The Daily Scoop: Another university struggles to handle Israel-Hamas fallout

Plus: “Taylor Swift: The Eras Tour” extends Swiftie cultural mayhem, some popular places are banning influencers.

The Israel-Hamas war has put a major spotlight on the University of Pennsylvania. The school faces scrutiny for  delayed communications on the current war and its response to a Palestinian literary festival held right before Yom Kippur, the New York Times reported. University President Liz Magill gave a long-awaited statement on Oct. 15 addressing both situations.

Jewish students and community leaders protested some  festival speakers because they had made anti-Semitic remarks in the past, per the Times.

“I know how painful the presence of these speakers on Penn’s campus was for the Jewish community, especially during the holiest time of the Jewish year, and at a University deeply proud of its long history of being a welcoming place for Jewish people,” Magill said in the statement.

With the ongoing war, donors threatened to stop giving money and Penn Trustee Vahan H. Gureghian, founder and CEO of CSMI, announced his resignation Saturday.

After megadonor Marc Rowan threatened to cut off funds, Magill made a statement that seemed too little, too late.


Why it matters:

Magill’s very late statement was problematic because it was done only after threats to withdraw funding  and Gureghian’s resignation.

Speaking out one week after the Israel-Hamas war was also bad timing. Other universities spoke up much faster — though others, like Harvard, also bungled the response. Magill’s week-late statement made the university look inconsiderate and uncaring.

“We should have moved faster to share our position strongly and more broadly with the Penn community,” Magill said Sunday.

The university also had bad timing by not thinking about the cultural and religious issues that could crop up by allowing the conference to take place around the time of Rosh Hashanah and Yom Kippur, which left students and community members feeling outraged and unsafe amid the anti-Semitic comments from some speakers. Magill spoke previously about the festival but didn’t factor in the importance of timing.

Be measured and thoughtful in your response timing. Get the facts and move accordingly before making a statement. But if you’re responding only after controversy, your statement could come across as unauthentic. This could make your stakeholders feel that you’re only saving face.


Editor’s Top Picks:

  • Some coveted locations are turning against influencers, Mashable reported. Dae, a popular Brooklyn café, felt overwhelmed by hordes of influencers who brought in tripods and over-the-top photoshoots, so they banned them. “We love food and drink photos (clearly),” Dae posted on Instagram. “But the TikToks and Instagram photoshoots have gotten a bit out of control for us.” Pomfret, a Vermont town, moved a similar way and kept influencers out during a certain timeframe. The town closed off its most popular influencer and tourist spots between Sept. 23 and Oct. 15 due to “significant safety, environmental, aesthetic, and quality of life issues.” Towns and businesses aren’t the exclusive domain of influencers. Yes, they may get some positive buzz from their presence, but that won’t help in the long run if the general experience is compromised. Stand up for your base customer and don’t be afraid to enforce your rules.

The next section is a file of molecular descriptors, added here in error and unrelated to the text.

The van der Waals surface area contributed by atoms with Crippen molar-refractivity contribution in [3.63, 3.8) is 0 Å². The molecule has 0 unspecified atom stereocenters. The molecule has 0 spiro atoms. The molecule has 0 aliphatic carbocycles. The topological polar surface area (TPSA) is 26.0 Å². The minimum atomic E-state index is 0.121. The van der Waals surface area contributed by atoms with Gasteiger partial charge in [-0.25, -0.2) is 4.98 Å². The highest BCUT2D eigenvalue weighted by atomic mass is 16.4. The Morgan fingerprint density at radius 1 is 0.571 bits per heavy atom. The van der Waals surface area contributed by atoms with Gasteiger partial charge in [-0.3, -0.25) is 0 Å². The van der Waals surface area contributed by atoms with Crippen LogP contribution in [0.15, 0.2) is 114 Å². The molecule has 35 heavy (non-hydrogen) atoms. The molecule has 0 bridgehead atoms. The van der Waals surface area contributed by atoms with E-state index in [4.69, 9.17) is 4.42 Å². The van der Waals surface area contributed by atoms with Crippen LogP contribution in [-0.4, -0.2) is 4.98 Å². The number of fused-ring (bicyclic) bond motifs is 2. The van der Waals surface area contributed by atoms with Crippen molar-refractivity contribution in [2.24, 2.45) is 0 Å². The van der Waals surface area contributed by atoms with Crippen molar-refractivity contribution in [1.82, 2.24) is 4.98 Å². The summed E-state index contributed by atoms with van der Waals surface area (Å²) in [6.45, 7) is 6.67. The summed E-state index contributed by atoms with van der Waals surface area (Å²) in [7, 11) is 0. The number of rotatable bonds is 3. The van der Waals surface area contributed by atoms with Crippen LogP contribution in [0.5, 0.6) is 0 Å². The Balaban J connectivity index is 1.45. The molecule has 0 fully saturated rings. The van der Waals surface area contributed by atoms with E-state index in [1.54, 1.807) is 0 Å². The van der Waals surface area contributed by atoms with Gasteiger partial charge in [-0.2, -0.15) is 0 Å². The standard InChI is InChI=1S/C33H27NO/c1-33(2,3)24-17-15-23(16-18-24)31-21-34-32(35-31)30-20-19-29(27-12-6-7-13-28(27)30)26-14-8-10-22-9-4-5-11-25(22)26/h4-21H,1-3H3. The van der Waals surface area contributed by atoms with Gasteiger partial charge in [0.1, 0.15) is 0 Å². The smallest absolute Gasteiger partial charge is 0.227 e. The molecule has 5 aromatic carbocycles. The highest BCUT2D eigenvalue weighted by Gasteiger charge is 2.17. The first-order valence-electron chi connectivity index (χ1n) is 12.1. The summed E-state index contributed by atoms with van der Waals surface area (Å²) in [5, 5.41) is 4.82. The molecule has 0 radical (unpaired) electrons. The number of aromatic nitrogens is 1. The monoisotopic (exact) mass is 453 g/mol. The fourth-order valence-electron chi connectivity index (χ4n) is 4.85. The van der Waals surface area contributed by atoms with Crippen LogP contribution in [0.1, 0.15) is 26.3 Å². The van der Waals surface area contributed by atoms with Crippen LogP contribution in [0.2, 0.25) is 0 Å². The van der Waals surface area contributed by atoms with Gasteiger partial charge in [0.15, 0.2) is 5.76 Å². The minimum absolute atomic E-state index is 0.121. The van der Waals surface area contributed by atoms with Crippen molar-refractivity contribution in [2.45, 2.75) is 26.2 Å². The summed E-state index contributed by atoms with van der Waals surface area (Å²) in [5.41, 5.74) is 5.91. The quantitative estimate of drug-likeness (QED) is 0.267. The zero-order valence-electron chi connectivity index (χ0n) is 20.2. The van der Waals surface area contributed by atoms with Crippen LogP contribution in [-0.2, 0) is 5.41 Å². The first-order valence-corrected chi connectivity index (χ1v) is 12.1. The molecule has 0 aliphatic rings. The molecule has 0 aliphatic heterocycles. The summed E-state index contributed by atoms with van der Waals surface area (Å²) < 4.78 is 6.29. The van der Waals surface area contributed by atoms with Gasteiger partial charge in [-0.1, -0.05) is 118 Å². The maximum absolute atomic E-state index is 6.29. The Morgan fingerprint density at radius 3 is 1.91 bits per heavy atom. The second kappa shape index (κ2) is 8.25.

• “Taylor Swift: The Eras Tour,” is now a cultural phenomenon on the silver screen, CNN reported. The movie garnered roughly $96 million in the U.S. and Canada. It’s anticipated to be shown “to big audiences for weeks to come,” Elizabeth Frank, AMC executive VP of worldwide programming and chief content officer, told CNN. The film also repackaged the concert experience for those who couldn’t attend the event for financial reasons or if they lived far away. Brands, think of ways to extend the shelf life on your product, promotion or campaign. Capitalize on an earlier, popular wave that your stakeholders love and add to that. Find new strategies to bring your messaging to life again and connect with your audience in a renewed way.
  • Family Dollar issued a recall for almost 300 items, the New York Times reported. The products. ranging from lip balm to cold medication, were stored in inappropriate temperatures before being sent to stores. “To date, Family Dollar has not received any consumer complaints or reports of illness related to this voluntary recall,” per a company statement, according to the Times. “This recall is … out of an abundance of caution.” Family Dollar was proactive in its voluntary recall response. Take the extra step to communicate ahead of time to stakeholders if there is something wrong. Be transparent and consumers will trust your brand.

Sherri Kolade is a writer at PR Daily. When she is not with her family, she enjoys watching old films, reading and building an authentically curated life. This includes, more than occasionally, finding something deliciously fried. Follow her on LinkedIn. Have a great PR story idea? Email her at


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